The biggest relief came when I saw my parents and my sisters alive. Since everyone was crying, yelling and not able to find their missing family members, when I saw my family all around me, the whole world was mine. We found out that our whole building structure collapsed the very first moment of the earthquake and if anyone of us had been at home, no one would have escaped. Nobody who was at home in our building escaped death. It was some miracle that we all survived.

How many people died in that earthquake is hard to estimate. There were two other major cities struck by it. But all we know, there was rarely a building left standing in my city and there was rarely a family who did not lose a member, at least a close relative. We all survived, but lost some close relatives and many friends.

That night I remember how we all were gathered around the fire to spend the cold winter night outside in the street. We were told not to get into structures for fear that another earthquake may hit. I was clinging to my father and screaming, grabbing his hand, because I was still in great fear.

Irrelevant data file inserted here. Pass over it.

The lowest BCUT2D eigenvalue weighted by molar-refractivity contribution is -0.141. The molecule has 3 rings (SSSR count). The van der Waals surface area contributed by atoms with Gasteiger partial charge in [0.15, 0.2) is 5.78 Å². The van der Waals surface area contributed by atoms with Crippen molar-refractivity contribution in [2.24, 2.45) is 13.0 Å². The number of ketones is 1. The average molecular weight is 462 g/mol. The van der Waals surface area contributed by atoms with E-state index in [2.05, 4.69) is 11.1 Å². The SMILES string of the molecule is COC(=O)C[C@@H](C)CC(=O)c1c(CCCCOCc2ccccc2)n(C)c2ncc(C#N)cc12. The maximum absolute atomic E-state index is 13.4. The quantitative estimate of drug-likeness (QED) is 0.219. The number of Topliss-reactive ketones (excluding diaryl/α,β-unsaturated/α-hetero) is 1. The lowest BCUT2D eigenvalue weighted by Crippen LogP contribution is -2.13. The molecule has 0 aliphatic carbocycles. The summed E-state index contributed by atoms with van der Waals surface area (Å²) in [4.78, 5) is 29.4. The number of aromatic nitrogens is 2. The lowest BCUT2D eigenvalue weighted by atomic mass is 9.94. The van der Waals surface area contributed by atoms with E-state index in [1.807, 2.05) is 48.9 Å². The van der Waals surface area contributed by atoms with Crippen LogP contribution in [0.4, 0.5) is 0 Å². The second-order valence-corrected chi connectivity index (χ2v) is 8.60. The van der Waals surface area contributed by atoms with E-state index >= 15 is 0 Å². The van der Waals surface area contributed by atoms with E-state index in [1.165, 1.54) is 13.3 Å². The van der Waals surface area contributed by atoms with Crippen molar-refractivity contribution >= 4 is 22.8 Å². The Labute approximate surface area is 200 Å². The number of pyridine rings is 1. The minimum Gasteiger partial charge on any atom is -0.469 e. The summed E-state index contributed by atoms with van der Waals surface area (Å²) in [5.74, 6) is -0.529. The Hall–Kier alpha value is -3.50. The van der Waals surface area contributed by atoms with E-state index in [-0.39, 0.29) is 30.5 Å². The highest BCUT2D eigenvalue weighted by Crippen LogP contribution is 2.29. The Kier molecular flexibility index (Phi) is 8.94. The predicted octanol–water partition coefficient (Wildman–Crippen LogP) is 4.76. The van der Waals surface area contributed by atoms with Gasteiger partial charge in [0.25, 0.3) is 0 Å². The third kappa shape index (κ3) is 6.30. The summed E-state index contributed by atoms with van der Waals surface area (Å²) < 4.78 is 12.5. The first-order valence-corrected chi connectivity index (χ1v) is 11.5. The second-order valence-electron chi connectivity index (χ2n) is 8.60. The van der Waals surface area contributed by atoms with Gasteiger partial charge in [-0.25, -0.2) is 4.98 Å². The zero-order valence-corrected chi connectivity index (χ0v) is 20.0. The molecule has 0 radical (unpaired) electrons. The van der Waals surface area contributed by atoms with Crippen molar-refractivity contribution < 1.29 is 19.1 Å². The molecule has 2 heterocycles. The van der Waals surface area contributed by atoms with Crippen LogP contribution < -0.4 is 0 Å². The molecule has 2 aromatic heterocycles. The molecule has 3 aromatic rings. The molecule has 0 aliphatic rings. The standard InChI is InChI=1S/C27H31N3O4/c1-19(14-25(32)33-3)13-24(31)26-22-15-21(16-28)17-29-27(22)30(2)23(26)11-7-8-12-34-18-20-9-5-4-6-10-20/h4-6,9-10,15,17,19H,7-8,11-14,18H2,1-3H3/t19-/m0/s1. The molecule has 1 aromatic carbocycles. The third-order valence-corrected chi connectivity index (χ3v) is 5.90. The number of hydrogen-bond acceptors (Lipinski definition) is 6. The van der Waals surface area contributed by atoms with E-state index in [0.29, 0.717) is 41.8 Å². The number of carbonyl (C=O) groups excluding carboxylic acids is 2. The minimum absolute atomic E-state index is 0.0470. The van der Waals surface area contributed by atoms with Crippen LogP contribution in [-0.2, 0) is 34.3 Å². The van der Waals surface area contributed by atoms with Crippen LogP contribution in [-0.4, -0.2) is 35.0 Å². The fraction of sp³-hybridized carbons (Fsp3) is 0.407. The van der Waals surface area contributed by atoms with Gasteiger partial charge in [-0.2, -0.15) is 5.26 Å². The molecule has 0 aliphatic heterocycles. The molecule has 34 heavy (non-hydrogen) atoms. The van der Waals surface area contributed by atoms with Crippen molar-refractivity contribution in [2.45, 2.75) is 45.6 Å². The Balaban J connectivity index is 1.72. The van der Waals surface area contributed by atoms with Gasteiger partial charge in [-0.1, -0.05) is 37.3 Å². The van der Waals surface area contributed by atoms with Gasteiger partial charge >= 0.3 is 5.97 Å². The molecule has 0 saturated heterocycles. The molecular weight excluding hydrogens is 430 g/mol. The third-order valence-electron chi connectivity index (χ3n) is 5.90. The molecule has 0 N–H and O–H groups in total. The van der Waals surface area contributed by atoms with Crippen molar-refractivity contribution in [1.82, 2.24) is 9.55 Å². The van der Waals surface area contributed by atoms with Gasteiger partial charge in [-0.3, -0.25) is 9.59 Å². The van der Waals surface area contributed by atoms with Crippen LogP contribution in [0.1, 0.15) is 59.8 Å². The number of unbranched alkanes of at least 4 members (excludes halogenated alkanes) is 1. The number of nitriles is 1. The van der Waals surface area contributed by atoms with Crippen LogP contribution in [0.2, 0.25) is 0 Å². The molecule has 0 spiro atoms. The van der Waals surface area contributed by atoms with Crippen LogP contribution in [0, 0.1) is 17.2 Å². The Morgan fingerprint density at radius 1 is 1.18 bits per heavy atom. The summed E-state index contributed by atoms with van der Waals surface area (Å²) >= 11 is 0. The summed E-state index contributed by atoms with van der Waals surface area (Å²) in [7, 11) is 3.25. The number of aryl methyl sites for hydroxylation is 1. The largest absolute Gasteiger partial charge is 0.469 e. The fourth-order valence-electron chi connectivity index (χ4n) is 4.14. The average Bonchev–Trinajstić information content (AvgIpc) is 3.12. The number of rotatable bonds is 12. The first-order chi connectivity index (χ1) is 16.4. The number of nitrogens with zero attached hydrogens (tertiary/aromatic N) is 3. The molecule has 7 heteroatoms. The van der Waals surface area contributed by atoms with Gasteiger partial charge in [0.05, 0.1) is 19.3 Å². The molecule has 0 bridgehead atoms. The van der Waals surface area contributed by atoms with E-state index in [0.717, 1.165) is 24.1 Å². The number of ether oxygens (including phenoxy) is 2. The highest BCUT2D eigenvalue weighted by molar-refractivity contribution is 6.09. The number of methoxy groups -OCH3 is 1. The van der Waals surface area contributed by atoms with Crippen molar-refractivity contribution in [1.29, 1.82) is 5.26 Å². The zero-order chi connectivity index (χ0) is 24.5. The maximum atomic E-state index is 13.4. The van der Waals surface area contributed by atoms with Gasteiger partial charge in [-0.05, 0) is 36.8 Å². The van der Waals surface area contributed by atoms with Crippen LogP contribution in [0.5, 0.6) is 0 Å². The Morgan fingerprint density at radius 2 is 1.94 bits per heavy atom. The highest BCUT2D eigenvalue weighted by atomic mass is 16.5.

The next day of course, my parents had us evacuated to another city, so that we would not witness all of the horrors of the earthquake. The aftermath was just as bad, because our city and the others hit were trying to get the people out of destroyed buildings. Some people survived, most did not make it.

From that day on, most of everything else in the world I wanted peace for the well-being of all children. Because in that shaking building clinging to my teacher, I thought it was the beginning of the War.

I also started believing in animals and their ability to predict natural disasters. The dogs whining and crying in the morning—so extraordinary that I and others noticed—were trying to warn. Unfortunately, with all the military and scientific might of the Soviet Union-- a country that conquered the outer space-- it was unable to warn us of an earthquake of such magnitude. That is what I call lack of accountability.

But what amazed me was the degree of aid and assistance that the international community responded with. Perhaps, since Gorbachev 'opened the doors' of the Communist empire with his policies, it became easier to assist. It was more than expected. Of course, much of my city is still recovering from that earthquake-- to this day, kids there do not have building structures for schools. Nonetheless, it would not even have accomplished that what has been done without the help of the world community. At that moment, even kind words could heal hearts. That was a living example of international solidarity and miracles it can do!

Click here for a video

Click here for Charles Aznavour's song dedicated to Armenia.